Where Do You Stand?


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As someone with 25 years of active involvement within the Christian church, I have seen and experienced many joys and disappointments. I am well acquainted with the beauty of fellowship and common union. I am also well acquainted with the ugliness of church politics. Sadly, over the years, I have had front row seats to some scandals and church splits. I’ve seen ministers fall into sinful practices, and I’ve seen congregations fall apart when these issues came to light. I’ve seen leaders abuse the authority that they had been given, and I’ve seen the wounded casualties that they left in their wake. I have seen manipulations, betrayal, envy, strife, divisions, gossip, and dissensions. I have seen the bitterness of an offended few spread like a cancer to infect the body, resulting in rebellious mutiny. I have also seen virtuous, humble leaders, anointed men and women of God, sacrificed at the altar of disenchanted, self-righteous cynicism. I have seen these leaders slandered, defamed and ousted from their own ministries, kicked out of the very places that they sweat and bled to build, by the very people that they spent their lives serving.

I am not a distant observer who has remained untouched by all that I have seen. I have felt the pain and confusion, shed tears of frustration, anger and disillusionment, and have faced the temptation to commiserate with bitter, wounded people who received their scars in “the house of friends.” What has grieved me the most over the years has been the utter lack of loyalty, honor, and integrity that I have witnessed. The church is far from perfect. It is full of people. Anywhere that you have people, you have the potential for conflict, misunderstandings, and drama. It would be great if the moment that someone became a Christian, all of their problems, issues, and emotional baggage would simply disappear, but that’s not the way it works. Growth is a process, and maturity doesn’t just happen overnight. It is formed step by step, day by day, moment to moment, by the challenges we face and the choices we make as we encounter those challenges.

As Christians, we are called, first and foremost, to be loyal to God, but there is also a place for loyalty to the people that God has positioned in places of authority in our lives. If God has called you to be an active part of a ministry, then He has also called you to be in a place of submission to the leadership. Loyalty isn’t something you can manufacture. It springs from a place of love and trust that is born in relationship. So, if you don’t love your leaders, you really can’t be loyal to them – even if you want to. It’s that simple. However, just because you may not necessarily be loyal to a particular leader at this point in your relationship with them, that doesn’t mean that you can’t conduct yourself with honor and integrity where they are concerned.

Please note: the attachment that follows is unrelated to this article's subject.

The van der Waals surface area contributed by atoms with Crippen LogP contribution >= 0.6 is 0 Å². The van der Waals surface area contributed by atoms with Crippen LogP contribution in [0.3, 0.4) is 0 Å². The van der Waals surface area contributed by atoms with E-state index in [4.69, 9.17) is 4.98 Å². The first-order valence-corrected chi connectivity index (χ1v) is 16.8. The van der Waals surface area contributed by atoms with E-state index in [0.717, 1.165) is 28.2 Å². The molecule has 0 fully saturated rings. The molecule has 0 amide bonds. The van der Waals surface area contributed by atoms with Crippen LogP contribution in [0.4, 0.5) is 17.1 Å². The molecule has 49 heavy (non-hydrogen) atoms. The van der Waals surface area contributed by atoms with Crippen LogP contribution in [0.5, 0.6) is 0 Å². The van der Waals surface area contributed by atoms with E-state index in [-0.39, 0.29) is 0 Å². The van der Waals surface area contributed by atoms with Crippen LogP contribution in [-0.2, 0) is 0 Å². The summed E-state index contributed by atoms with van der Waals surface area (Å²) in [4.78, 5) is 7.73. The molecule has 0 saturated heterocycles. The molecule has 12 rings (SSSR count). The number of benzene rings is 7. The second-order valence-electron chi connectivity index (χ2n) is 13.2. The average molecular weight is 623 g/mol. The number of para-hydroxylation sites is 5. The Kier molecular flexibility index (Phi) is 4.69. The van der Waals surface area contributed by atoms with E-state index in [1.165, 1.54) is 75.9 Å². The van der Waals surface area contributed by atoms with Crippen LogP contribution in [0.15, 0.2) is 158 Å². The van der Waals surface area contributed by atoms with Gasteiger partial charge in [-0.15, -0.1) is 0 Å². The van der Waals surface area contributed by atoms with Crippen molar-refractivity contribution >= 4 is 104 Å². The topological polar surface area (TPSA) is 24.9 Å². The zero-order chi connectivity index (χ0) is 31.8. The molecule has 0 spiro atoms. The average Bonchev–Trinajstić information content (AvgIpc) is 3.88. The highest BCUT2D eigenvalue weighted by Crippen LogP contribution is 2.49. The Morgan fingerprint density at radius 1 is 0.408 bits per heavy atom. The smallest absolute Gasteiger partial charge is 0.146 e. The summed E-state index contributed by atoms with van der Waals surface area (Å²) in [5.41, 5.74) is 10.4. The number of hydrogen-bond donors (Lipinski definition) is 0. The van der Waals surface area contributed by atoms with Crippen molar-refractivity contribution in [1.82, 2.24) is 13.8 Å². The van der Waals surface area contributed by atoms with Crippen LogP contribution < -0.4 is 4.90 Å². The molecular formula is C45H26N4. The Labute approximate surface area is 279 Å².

What if you have a disagreement or grievance with your leaders? Have you discussed it with them? No? Then just keep your mouth shut. If you’re not willing to talk about it with them, then you shouldn’t be talking about it with anyone else. What if you have talked about it with them, but you disagree with the outcome? Then you’ve got to carefully choose your response. First, consider the possibility that you are wrong and that there are factors you were unaware of that were considered in making their decision. Then quietly accept it, trusting that they have sought the Lord’s guidance. Don’t go around complaining and causing problems, rather, give them your support. Don’t go around trying to collect a group of people in an attempt to gang up on your leaders and force their hand. If you don’t think you’re capable of this, perhaps it’s time for you to move on to another church or ministry. Pray about it. If God releases you to leave, then go; but conduct yourself honorably as you go. That means you leave quietly and do not do anything that can be interpreted as treachery. No gossip, no slander, and no stirring up dissension. If you can’t do this, then you need to take a serious look at the condition of your heart and check the spirit you’re operating under because it is not of God.

Loyalty isn’t blind obedience, and it isn’t a naive belief that your leaders are perfect either. Those who are loyal, know the areas of weakness and position themselves to assist in those areas.  Your leaders have a difficult job to do that often involves making tough decisions. It’s impossible for them to please everyone, to keep everybody happy at all times, and that’s not their job anyway. They are called to seek the Lord, to communicate the vision God has given them for the ministry, and to lovingly lead the way. Your job is to love, support, and co-labor with them. If you truly love and support them, you will also protect them.  “If you want to get to them, you’re going to have to get through me first!” You will not entertain any kind of gossip or back-biting. In fact, those who would try to accuse and slander your leaders would know better than to say one word to you.

Recommended Reading:

  •  2 Chronicles 16:9; Psalm 15; Hebrews 13:17; Romans 12:17-18; Ephesians 4:29-32; Proverbs 11:13; 1 Corinthians 3
  • Loyalty by Bob Sorge
  • A Tale of Three Kings by Gene Edwards